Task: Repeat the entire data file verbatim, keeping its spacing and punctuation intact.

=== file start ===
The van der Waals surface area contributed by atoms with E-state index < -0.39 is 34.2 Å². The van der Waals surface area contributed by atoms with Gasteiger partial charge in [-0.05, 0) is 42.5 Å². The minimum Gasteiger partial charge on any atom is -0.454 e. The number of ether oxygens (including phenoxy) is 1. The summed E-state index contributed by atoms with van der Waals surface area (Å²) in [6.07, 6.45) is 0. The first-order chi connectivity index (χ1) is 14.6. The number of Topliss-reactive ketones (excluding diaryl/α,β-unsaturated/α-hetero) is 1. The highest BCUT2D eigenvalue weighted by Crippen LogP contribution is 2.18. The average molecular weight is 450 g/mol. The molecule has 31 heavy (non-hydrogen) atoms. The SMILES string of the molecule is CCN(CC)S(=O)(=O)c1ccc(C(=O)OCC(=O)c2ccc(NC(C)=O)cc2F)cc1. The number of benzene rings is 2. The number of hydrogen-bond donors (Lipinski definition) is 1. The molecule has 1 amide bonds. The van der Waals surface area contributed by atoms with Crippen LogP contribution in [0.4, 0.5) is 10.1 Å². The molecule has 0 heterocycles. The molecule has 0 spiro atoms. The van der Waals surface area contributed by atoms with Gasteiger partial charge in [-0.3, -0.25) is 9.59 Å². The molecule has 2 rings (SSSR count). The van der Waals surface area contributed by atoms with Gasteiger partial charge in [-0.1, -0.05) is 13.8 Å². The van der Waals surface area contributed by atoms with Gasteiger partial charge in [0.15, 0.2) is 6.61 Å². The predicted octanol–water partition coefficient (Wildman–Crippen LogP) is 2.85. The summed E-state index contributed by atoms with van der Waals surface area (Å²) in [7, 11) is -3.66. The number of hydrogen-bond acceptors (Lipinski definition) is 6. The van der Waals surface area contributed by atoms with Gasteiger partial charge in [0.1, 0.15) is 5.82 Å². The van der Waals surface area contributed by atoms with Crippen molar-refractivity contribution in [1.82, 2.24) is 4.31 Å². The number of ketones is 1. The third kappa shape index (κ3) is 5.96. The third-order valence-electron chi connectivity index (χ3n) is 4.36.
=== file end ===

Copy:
The van der Waals surface area contributed by atoms with E-state index < -0.39 is 34.2 Å². The van der Waals surface area contributed by atoms with Gasteiger partial charge in [-0.05, 0) is 42.5 Å². The minimum Gasteiger partial charge on any atom is -0.454 e. The number of ether oxygens (including phenoxy) is 1. The summed E-state index contributed by atoms with van der Waals surface area (Å²) in [6.07, 6.45) is 0. The first-order chi connectivity index (χ1) is 14.6. The number of Topliss-reactive ketones (excluding diaryl/α,β-unsaturated/α-hetero) is 1. The highest BCUT2D eigenvalue weighted by Crippen LogP contribution is 2.18. The average molecular weight is 450 g/mol. The molecule has 31 heavy (non-hydrogen) atoms. The SMILES string of the molecule is CCN(CC)S(=O)(=O)c1ccc(C(=O)OCC(=O)c2ccc(NC(C)=O)cc2F)cc1. The number of benzene rings is 2. The number of hydrogen-bond donors (Lipinski definition) is 1. The molecule has 1 amide bonds. The van der Waals surface area contributed by atoms with Crippen LogP contribution in [0.4, 0.5) is 10.1 Å². The molecule has 0 heterocycles. The molecule has 0 spiro atoms. The van der Waals surface area contributed by atoms with Gasteiger partial charge in [-0.3, -0.25) is 9.59 Å². The molecule has 2 rings (SSSR count). The van der Waals surface area contributed by atoms with Gasteiger partial charge in [-0.1, -0.05) is 13.8 Å². The van der Waals surface area contributed by atoms with Gasteiger partial charge in [0.15, 0.2) is 6.61 Å². The predicted octanol–water partition coefficient (Wildman–Crippen LogP) is 2.85. The summed E-state index contributed by atoms with van der Waals surface area (Å²) in [7, 11) is -3.66. The number of hydrogen-bond acceptors (Lipinski definition) is 6. The van der Waals surface area contributed by atoms with Gasteiger partial charge in [0.1, 0.15) is 5.82 Å². The van der Waals surface area contributed by atoms with Crippen molar-refractivity contribution in [1.82, 2.24) is 4.31 Å². The number of ketones is 1. The third kappa shape index (κ3) is 5.96. The third-order valence-electron chi connectivity index (χ3n) is 4.36.